Answering Frequent Elements Queries Answering Top-k Queries Experimental Results Conclusion

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**Top-k Elements Queries**

Traverse the Stream-Summary, and report top-k elements. From Property 2, we assert: Guaranteed top-k elements: Any element whose guaranteed hits = (Count – error) ≥ Countk+1, is guaranteed to be in the top-k. Guaranteed top-k’ (where k’≈k): The top-k’ elements reported are guaranteed to be the correct top-k’ iff for every element in the top-k’, guaranteed hits = (Count – error) ≥ Countk’+1.

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**Top-k Elements Example**

B D G A Q F C E Count 20 14 12 9 7 5 3 error 1 4 2 Guaranteed Hits = Count - error 19 8 Element B D G A Q F C E Count 20 14 12 9 7 5 3 error 1 4 2 Guaranteed Hits = Count - error 19 8 Element B D G A Q F C E Count 20 14 12 9 7 5 3 error 1 4 2 Guaranteed Hits = Count - error 19 8 Element B D G A Q F C E Count 20 14 12 9 7 5 3 error 1 4 2 Guaranteed Hits = Count - error 19 8 For k = 3, m = 8: B, D, and G are the top-3 candidates. B, and D are guaranteed to be in the top-3. B , D, G and A are guaranteed to be the top-4. Here k’ = 4. B , and D are guaranteed to be the top-2. Another k’ = 2.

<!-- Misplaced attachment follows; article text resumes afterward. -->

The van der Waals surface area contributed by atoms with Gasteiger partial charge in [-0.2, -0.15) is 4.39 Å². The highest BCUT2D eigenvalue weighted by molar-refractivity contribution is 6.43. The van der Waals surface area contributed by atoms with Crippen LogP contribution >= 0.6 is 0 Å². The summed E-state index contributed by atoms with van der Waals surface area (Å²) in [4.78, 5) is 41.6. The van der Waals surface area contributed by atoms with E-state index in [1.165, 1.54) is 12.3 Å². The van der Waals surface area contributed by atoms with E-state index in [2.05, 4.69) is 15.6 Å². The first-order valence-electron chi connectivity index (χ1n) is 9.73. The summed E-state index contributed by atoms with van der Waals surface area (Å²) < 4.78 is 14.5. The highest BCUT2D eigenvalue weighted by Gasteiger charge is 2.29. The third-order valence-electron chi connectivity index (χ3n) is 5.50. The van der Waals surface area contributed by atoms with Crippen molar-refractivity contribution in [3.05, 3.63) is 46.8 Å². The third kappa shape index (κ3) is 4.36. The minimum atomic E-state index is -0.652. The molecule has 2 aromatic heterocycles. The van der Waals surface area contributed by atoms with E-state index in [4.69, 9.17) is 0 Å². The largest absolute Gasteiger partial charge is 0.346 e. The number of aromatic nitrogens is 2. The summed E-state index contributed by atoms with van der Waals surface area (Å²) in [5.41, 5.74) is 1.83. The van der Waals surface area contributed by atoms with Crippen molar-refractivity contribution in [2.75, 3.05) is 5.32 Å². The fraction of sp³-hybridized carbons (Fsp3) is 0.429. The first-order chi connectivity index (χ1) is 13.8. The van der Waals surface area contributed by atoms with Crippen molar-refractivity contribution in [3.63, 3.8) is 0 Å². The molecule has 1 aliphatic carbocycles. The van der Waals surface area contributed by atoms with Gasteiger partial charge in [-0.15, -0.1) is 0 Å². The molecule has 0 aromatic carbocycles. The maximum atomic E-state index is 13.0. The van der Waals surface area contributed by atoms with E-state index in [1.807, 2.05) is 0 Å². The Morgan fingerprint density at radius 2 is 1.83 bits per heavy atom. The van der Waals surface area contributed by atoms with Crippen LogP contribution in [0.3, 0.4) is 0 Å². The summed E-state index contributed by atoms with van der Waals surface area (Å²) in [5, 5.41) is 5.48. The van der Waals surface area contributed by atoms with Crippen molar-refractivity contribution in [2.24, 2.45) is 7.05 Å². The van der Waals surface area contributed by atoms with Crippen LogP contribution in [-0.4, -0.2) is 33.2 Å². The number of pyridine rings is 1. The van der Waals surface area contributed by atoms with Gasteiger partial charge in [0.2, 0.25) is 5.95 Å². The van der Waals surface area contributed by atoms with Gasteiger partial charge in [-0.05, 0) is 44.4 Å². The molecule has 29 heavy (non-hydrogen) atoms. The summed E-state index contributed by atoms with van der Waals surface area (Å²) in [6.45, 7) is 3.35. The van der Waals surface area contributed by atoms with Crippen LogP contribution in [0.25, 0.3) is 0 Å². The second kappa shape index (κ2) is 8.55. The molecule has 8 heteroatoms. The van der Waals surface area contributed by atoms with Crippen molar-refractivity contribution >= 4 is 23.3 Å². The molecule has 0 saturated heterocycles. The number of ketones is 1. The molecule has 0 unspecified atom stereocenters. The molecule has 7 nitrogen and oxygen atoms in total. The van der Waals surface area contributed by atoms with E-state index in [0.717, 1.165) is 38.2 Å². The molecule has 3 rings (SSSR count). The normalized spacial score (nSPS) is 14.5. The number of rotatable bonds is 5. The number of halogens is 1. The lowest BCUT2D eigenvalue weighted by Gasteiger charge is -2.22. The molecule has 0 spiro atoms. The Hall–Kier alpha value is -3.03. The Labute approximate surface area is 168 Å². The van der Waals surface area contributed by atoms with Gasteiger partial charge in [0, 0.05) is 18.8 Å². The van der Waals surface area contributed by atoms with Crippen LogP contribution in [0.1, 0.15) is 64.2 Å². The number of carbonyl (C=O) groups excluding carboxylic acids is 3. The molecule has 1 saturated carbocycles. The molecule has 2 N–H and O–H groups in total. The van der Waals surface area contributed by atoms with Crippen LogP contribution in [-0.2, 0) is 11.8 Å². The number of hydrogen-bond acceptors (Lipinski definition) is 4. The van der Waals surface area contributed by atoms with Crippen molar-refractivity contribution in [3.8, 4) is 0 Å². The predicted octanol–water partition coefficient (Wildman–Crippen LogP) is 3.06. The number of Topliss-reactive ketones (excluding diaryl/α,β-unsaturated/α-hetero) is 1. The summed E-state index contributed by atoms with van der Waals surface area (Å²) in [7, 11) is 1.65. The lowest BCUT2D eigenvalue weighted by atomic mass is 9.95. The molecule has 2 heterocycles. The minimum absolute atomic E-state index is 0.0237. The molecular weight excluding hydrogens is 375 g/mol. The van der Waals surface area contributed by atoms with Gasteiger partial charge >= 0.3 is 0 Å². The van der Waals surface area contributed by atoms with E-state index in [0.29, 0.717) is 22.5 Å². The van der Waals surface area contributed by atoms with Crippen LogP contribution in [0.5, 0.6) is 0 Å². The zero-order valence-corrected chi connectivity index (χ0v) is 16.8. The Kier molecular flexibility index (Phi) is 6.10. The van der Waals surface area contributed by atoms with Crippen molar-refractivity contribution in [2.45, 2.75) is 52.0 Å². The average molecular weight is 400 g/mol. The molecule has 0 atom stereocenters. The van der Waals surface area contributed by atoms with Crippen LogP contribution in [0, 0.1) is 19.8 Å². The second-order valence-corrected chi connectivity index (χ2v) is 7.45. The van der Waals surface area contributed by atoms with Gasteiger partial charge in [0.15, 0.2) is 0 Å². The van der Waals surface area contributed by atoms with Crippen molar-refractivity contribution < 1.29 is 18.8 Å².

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**Top-k Elements Space Bounds**

General Distribution Zipf(α) Space-Saving FindApproxTop(S, k, ): O(k/ * log(N)) Exact Top-k Problem: α = 1: O(k2 log(A) ) α > 1: O((k/ α)(1/α) k ) CountSketch O(k/2 * log(N / δ)) α ≥ 1: O(k * log(N / δ))

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**Top-k: Quantitative Comparison**

For N = 106, |A| = 104, k = 100, = 10-1, and δ = 10-1, and Uniform data: Space-Saving: 1000 counters CountSketch: C*2.3*107 counters, C >> 1 If the data is Zipfian with α = 2 Space-Saving: 66 counters CountSketch: C*230 counters, C >> 1

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**Top-k: Qualitative Comparison**

CountSketch: General distribution: Space-Saving has a tighter theoretical space bound. Zipf(α) distribution: Space-Saving solves the exact problem, while CountSketch solves the approximate problem. Space-Saving has a tighter bound in cases of Skewed data Long streams It has 0-probability of failure.